Second Department Dismisses Podiatric Malpractice Case On Appeal.

Second Department Dismisses Podiatric Malpractice Case On Appeal.

Partners Karen B. Corbett and Gregory A. Cascino obtained a reversal by the Appellate Division, Second Department, and dismissal of a podiatric malpractice case pending in Nassau County Supreme Court.

 

This podiatric malpractice case concerns decedent, an 82-year old insulin-dependent diabetic, with a history of heart disease, double bypass surgery, pacemaker insertion and peripheral vascular disease who was a long time patient of the defendant's practice. On January 14, 2015, the decedent presented to defendant podiatrist with a chief complaint of a self inflicted burn to the top of his right foot which reportedly occurred 3 days earlier as the result of his falling a sleep with a heating pad on his foot. He was diagnosed with a 2nd degree burn to the foot and Silvadene cream was applied and the patient was instructed regarding daily dressing changes and he was given a prescription for Augmentin 875 mg and for Silvadene cream. He was told to return for follow up in 1 week. The patient returned 6 days later at which time revealed the wound was improved. No signs of infection or cellulitis were noted. Silvadene was re-applied, the foot was wrapped and the patient was again instructed on daily dressing changes; he was given a new prescription for Augmentin 875 mg and he was again told to return for follow up in 1 week. The patient returned 11 days later at which time the condition of the wound had not changed. The patient was referred to our client hospital’s Wound Clinic for possible hyperbaric oxygen treatments and to follow up in 1 week, however he never returned. He thereafter treated at the Wound Clinic 6 times over the next 6 weeks before being hospitalized for dry gangrene and osteomyelitis. he subsequently underwent an amputation of his right foot. At his first two visits to the Wound Clinic, the burn was not infected and the treatment provided was identical to the care provided by the defendant podiatrist. Plaintiff's action alleged a failure to diagnose and properly treat infection. The defendant's motion for summary judgment was supported by an podiatric expert affirmation which attested that the defendant properly diagnosed the second degree burn and she provided appropriate wound care and prescribed prophylactic antibiotics which effectively promoted healing and prevented infection from developing. The expert also attested that the patient was appropriately referred to a wound clinic when healing was not progressing. The expert further attested that the injuries including the right amputation and the patient's death had nothing to do with the care provided by the defendants. The trial court found that although a prima facie case was made, they denied our motion, finding that plaintiff’s expert's affirmation which contended that burn was misdiagnosed as being a second degree burn when it was actually a third degree burn and as a result, the patient should have been send to the hospital at the first encounter. Notably, plaintiff's expert's opinion was based on photographs taken after the initial examination by the defendant podiatrist. The trial court found that plaintiff's expert's opinion was sufficient to raise an issue of fact, justifying denial of our motion. We appealed.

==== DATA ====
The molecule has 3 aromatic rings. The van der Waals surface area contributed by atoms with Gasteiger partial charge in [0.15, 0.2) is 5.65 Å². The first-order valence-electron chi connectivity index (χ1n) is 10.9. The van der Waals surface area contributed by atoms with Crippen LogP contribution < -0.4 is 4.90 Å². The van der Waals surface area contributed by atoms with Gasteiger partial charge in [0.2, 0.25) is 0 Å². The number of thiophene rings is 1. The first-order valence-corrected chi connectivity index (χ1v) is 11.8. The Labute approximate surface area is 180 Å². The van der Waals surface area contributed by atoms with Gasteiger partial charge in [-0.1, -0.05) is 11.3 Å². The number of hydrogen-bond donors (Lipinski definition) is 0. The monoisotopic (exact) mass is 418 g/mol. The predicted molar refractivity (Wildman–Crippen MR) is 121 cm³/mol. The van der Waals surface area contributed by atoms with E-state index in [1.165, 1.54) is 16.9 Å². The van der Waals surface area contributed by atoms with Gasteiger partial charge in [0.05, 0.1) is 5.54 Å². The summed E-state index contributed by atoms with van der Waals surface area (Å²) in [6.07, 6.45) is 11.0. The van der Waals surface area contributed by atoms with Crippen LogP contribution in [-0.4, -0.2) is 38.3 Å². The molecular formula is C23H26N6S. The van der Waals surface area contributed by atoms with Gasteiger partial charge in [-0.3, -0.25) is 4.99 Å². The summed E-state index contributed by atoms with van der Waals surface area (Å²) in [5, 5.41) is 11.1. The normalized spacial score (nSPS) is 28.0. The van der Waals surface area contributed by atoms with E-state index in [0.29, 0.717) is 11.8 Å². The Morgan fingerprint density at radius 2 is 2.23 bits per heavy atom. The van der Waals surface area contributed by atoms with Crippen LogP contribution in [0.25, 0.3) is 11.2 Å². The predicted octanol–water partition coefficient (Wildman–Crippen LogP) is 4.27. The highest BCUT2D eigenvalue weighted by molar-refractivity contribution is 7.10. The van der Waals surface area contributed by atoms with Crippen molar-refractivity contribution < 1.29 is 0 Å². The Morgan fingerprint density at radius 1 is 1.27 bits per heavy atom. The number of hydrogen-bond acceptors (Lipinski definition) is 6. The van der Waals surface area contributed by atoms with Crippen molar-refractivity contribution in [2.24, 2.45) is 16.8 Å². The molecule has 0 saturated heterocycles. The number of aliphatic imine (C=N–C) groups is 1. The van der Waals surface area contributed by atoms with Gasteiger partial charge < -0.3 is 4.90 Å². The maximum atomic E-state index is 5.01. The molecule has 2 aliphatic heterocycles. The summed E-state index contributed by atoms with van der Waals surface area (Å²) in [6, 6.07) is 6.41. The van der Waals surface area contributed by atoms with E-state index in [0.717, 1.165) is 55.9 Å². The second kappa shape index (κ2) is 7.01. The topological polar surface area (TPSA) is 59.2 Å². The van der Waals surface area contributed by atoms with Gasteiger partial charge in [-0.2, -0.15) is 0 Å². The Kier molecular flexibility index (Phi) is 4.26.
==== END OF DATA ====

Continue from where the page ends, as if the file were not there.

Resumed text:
By a 3-1 majority, the Second Department has reversed the Supreme Court and dismissed Plaintiff’s claims in their entirety. Specifically, the Second Department held that we met our prima facie burden on our summary judgment motion, while the affirmation from Plaintiff’s expert podiatrist was speculative and conclusory and failed to raise an issue of fact. In particular the Second Department noted that at the last visit our client referred Decedent to a wound care clinic, and that when Decedent presented there a week later, he “received the same diagnosis and course of treatment prescribed by the defendant” (emphasis by the Court). The appellate court also found that the decedent’s medical records from his subsequent hospital admissions did not contain any casual connection between his amputation and subsequent death and the care and treatment he received from our client. Thus, the Second Department held that Decedent’s medical records “undermine the opinion of the plaintiff’s expert that an earlier referral to an emergency room/specialist/wound care center for more aggressive treatment would have resulted in a better overall outcome for the decedent.” Accordingly, the Second Department reversed the Supreme Court and dismissed the Complaint.